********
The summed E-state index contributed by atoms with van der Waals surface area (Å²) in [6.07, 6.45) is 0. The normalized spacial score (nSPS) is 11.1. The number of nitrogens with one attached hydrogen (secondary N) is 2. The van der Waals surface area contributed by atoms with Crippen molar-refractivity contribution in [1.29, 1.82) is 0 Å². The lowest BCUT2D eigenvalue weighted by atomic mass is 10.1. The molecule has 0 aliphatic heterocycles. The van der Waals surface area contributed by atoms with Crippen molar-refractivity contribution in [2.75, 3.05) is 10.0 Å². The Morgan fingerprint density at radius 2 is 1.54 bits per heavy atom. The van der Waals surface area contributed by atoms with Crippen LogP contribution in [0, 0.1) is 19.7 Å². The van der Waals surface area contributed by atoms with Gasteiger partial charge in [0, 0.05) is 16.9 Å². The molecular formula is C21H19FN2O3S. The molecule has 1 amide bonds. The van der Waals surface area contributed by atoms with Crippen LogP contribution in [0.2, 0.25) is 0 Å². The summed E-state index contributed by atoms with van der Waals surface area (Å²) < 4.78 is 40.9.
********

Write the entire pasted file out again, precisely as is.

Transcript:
The summed E-state index contributed by atoms with van der Waals surface area (Å²) in [6.07, 6.45) is 0. The normalized spacial score (nSPS) is 11.1. The number of nitrogens with one attached hydrogen (secondary N) is 2. The van der Waals surface area contributed by atoms with Crippen molar-refractivity contribution in [1.29, 1.82) is 0 Å². The lowest BCUT2D eigenvalue weighted by atomic mass is 10.1. The molecule has 0 aliphatic heterocycles. The van der Waals surface area contributed by atoms with Crippen molar-refractivity contribution in [2.75, 3.05) is 10.0 Å². The Morgan fingerprint density at radius 2 is 1.54 bits per heavy atom. The van der Waals surface area contributed by atoms with Crippen LogP contribution in [0, 0.1) is 19.7 Å². The van der Waals surface area contributed by atoms with Gasteiger partial charge in [0, 0.05) is 16.9 Å². The molecular formula is C21H19FN2O3S. The molecule has 1 amide bonds. The van der Waals surface area contributed by atoms with Crippen LogP contribution in [0.2, 0.25) is 0 Å². The summed E-state index contributed by atoms with van der Waals surface area (Å²) < 4.78 is 40.9.